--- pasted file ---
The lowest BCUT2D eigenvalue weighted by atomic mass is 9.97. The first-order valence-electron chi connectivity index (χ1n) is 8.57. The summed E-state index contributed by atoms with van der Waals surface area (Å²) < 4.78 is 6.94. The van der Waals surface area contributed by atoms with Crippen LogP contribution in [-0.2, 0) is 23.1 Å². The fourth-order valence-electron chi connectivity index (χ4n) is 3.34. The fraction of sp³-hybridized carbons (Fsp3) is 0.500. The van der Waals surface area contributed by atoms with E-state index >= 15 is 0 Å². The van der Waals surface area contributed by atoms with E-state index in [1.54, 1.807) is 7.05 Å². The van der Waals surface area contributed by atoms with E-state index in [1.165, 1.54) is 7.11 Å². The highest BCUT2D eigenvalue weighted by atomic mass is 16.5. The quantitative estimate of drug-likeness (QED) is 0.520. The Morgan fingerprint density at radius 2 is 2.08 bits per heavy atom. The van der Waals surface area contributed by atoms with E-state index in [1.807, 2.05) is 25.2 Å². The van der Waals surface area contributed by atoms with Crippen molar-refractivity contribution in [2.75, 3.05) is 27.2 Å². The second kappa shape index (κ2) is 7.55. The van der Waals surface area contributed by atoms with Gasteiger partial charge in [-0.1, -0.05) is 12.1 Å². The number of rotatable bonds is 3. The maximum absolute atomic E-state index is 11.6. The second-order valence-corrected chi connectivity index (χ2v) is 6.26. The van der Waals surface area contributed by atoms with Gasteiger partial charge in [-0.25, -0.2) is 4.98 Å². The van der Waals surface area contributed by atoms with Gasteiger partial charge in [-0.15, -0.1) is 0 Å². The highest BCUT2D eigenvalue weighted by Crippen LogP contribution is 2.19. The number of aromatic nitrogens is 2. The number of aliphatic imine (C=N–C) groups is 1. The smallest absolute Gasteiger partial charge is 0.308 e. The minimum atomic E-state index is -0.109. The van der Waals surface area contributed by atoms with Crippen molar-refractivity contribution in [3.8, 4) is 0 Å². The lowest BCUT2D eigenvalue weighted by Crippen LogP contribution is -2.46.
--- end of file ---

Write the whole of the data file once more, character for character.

The lowest BCUT2D eigenvalue weighted by atomic mass is 9.97. The first-order valence-electron chi connectivity index (χ1n) is 8.57. The summed E-state index contributed by atoms with van der Waals surface area (Å²) < 4.78 is 6.94. The van der Waals surface area contributed by atoms with Crippen LogP contribution in [-0.2, 0) is 23.1 Å². The fourth-order valence-electron chi connectivity index (χ4n) is 3.34. The fraction of sp³-hybridized carbons (Fsp3) is 0.500. The van der Waals surface area contributed by atoms with E-state index >= 15 is 0 Å². The van der Waals surface area contributed by atoms with E-state index in [1.54, 1.807) is 7.05 Å². The van der Waals surface area contributed by atoms with E-state index in [1.165, 1.54) is 7.11 Å². The highest BCUT2D eigenvalue weighted by atomic mass is 16.5. The quantitative estimate of drug-likeness (QED) is 0.520. The Morgan fingerprint density at radius 2 is 2.08 bits per heavy atom. The van der Waals surface area contributed by atoms with E-state index in [1.807, 2.05) is 25.2 Å². The van der Waals surface area contributed by atoms with Crippen molar-refractivity contribution in [2.75, 3.05) is 27.2 Å². The second kappa shape index (κ2) is 7.55. The van der Waals surface area contributed by atoms with Gasteiger partial charge in [-0.1, -0.05) is 12.1 Å². The number of rotatable bonds is 3. The maximum absolute atomic E-state index is 11.6. The second-order valence-corrected chi connectivity index (χ2v) is 6.26. The van der Waals surface area contributed by atoms with Gasteiger partial charge in [-0.25, -0.2) is 4.98 Å². The van der Waals surface area contributed by atoms with Gasteiger partial charge in [-0.15, -0.1) is 0 Å². The highest BCUT2D eigenvalue weighted by Crippen LogP contribution is 2.19. The number of aromatic nitrogens is 2. The number of aliphatic imine (C=N–C) groups is 1. The smallest absolute Gasteiger partial charge is 0.308 e. The minimum atomic E-state index is -0.109. The van der Waals surface area contributed by atoms with Crippen molar-refractivity contribution in [3.8, 4) is 0 Å². The lowest BCUT2D eigenvalue weighted by Crippen LogP contribution is -2.46.